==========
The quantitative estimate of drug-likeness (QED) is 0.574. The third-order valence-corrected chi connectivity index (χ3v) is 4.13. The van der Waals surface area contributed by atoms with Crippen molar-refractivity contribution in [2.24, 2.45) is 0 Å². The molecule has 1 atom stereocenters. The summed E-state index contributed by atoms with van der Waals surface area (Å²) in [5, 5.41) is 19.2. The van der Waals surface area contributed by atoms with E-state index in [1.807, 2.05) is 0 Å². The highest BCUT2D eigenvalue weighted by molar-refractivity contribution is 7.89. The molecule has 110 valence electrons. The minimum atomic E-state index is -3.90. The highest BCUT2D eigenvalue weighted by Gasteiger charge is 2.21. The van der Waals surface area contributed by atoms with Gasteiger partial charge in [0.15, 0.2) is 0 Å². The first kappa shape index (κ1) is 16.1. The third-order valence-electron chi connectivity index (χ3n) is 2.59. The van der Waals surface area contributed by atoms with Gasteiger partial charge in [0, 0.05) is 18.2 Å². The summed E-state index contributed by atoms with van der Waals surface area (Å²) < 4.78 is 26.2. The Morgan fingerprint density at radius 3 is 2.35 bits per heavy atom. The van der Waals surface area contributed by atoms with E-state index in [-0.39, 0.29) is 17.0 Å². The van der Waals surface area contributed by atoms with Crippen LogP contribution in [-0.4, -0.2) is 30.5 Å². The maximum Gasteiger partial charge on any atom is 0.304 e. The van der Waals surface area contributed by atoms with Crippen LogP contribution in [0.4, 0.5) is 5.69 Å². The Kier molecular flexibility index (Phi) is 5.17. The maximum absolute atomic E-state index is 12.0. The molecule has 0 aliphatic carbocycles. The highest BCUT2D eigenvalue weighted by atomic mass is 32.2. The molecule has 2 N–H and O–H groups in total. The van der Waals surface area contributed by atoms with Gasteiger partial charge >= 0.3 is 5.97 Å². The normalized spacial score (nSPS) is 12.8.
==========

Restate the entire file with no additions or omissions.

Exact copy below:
The quantitative estimate of drug-likeness (QED) is 0.574. The third-order valence-corrected chi connectivity index (χ3v) is 4.13. The van der Waals surface area contributed by atoms with Crippen molar-refractivity contribution in [2.24, 2.45) is 0 Å². The molecule has 1 atom stereocenters. The summed E-state index contributed by atoms with van der Waals surface area (Å²) in [5, 5.41) is 19.2. The van der Waals surface area contributed by atoms with E-state index in [1.807, 2.05) is 0 Å². The highest BCUT2D eigenvalue weighted by molar-refractivity contribution is 7.89. The molecule has 110 valence electrons. The minimum atomic E-state index is -3.90. The highest BCUT2D eigenvalue weighted by Gasteiger charge is 2.21. The van der Waals surface area contributed by atoms with Gasteiger partial charge in [0.15, 0.2) is 0 Å². The first kappa shape index (κ1) is 16.1. The third-order valence-electron chi connectivity index (χ3n) is 2.59. The van der Waals surface area contributed by atoms with Gasteiger partial charge in [0, 0.05) is 18.2 Å². The summed E-state index contributed by atoms with van der Waals surface area (Å²) < 4.78 is 26.2. The Morgan fingerprint density at radius 3 is 2.35 bits per heavy atom. The van der Waals surface area contributed by atoms with E-state index in [-0.39, 0.29) is 17.0 Å². The van der Waals surface area contributed by atoms with Crippen LogP contribution in [-0.4, -0.2) is 30.5 Å². The maximum Gasteiger partial charge on any atom is 0.304 e. The van der Waals surface area contributed by atoms with Crippen LogP contribution in [0.4, 0.5) is 5.69 Å². The Kier molecular flexibility index (Phi) is 5.17. The maximum absolute atomic E-state index is 12.0. The molecule has 0 aliphatic carbocycles. The highest BCUT2D eigenvalue weighted by atomic mass is 32.2. The molecule has 2 N–H and O–H groups in total. The van der Waals surface area contributed by atoms with Gasteiger partial charge >= 0.3 is 5.97 Å². The normalized spacial score (nSPS) is 12.8.